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Slow flow of human immigration doomed Neanderthals

What killed off Neanderthals around 40,000 years ago has long puzzled scientists.

Some have suggested that as humans migrated from Africa they out-competed Neanderthals for resources, while others claim climate change finished them off.

Now, a new study shows that – whatever it was that drove Neanderthals to extinction – the species was doomed from the start.

A computer simulation showed that the slow but continuing trickle of humans coming from Africa to Eurasia meant they outlasted the Neanderthals.

Even without human competition or a wavering climate, Neanderthals would have died out thanks to random genetic drift, the research found.

Neanderthals were a human-like species that lived alongside our ancestors in Eurasia for thousands of years. But what killed off our hominid cousins around 50,000 years ago has long puzzled scientists. Pictured is the migration of Neanderthals and human from Africa to Eurasia

WHAT THEY FOUND 

The new research, from experts at Stanford University, shows that Neanderthals died thanks to a lack of reinforcements from Africa.

They based their conclusion on a computer simulation that represented small bands of Neanderthals and modern humans in Europe and Asia.

These local populations were randomly chosen to go extinct, and then be replaced by another randomly chosen population, with no regard for whether it represented the same species.

Neither species was assumed to have any inherent advantage, but there was one crucial difference: Unlike the Neanderthals, the modern humans were supplemented by reinforcements coming in from Africa.

It wasn’t a huge wave, but rather ‘a tiny, tiny trickle of small bands,’ lead researcher Dr Oren Kolodny said.

Still, that was enough to tip the balance against the Neanderthals.

They generally went extinct when the simulation was run more than a million times under a variety of assumptions.

This ‘drift’ describes changes in a species’ population driven by random events rather than a selective advantage.

Neanderthals, which like humans first evolved from an ape-like ancestor in Africa, migrated to Eurasia long before modern humans, around 560,000 years ago.

They were already well-established in Eurasia before the first humans migrated there around 120,000 years ago, though lived in small, isolated groups and had a modest overall population.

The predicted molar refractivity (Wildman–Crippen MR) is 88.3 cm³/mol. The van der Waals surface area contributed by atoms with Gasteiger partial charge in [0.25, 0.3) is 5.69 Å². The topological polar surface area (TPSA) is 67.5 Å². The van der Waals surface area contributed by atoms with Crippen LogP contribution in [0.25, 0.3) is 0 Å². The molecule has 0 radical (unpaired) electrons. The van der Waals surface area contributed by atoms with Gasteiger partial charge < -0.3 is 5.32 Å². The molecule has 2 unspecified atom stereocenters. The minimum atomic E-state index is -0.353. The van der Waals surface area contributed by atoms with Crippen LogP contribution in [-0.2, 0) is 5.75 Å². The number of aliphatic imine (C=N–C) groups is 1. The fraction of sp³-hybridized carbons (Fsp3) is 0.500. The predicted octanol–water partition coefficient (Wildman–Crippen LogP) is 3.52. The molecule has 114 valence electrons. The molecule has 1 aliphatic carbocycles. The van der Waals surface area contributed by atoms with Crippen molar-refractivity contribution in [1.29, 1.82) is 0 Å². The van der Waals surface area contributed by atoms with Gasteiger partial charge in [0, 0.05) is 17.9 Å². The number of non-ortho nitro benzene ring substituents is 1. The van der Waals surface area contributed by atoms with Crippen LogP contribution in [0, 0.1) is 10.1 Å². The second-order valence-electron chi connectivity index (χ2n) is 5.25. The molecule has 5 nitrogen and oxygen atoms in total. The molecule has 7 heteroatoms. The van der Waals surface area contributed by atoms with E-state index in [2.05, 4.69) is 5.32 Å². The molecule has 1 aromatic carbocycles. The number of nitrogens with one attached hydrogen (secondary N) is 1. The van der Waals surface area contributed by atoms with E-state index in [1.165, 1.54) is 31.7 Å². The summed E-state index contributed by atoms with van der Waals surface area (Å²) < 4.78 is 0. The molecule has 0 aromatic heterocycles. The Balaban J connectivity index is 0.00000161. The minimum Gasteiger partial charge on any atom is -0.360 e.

Previously research has suggested that humans brought competition for resources and even tropical diseases with them from Africa, which killed off the Neanderthals.

But the new research, from experts at Stanford University, shows that Neanderthals died thanks to a lack of reinforcements from Africa.

They based their conclusion on a computer simulation that represented small bands of Neanderthals and modern humans in Europe and Asia.

These local populations were randomly chosen to go extinct, and then be replaced by another randomly chosen population, with no regard for whether it represented the same species.

Neither species was assumed to have any inherent advantage, but there was one crucial difference: Unlike the Neanderthals, the modern humans were supplemented by reinforcements coming in from Africa.

It wasn’t a huge wave, but rather ‘a tiny, tiny trickle of small bands,’ lead researcher Dr Oren Kolodny said.

Still, that was enough to tip the balance against the Neanderthals.

Neanderthals (museum model pictured) are a human-like relative that evolved from a common ancestor, but split from humans between 1,000,000 and 800,000 years ago

Neanderthals (museum model pictured) are a human-like relative that evolved from a common ancestor, but split from humans between 1,000,000 and 800,000 years ago

PREVIOUS THEORIES

Neanderthals are a human-like species that evolved from a shared ancestor, but split from humans between 1,000,000 and 800,000 years ago.

They migrated from Africa to Europe around 560,000 years ago, long before modern humans.

The first Homo sapiens reached Europe roughly 100,000 years ago, replacing the Neanderthals there a few thousand years later.

There are many theories as to what drove the downfall of the Neanderthals.

Experts have suggested that humans may have carried tropical diseases with them from Africa that wiped out their ape-like cousins.

Others claim that plummeting temperatures due to climate change killed off the Neanderthals.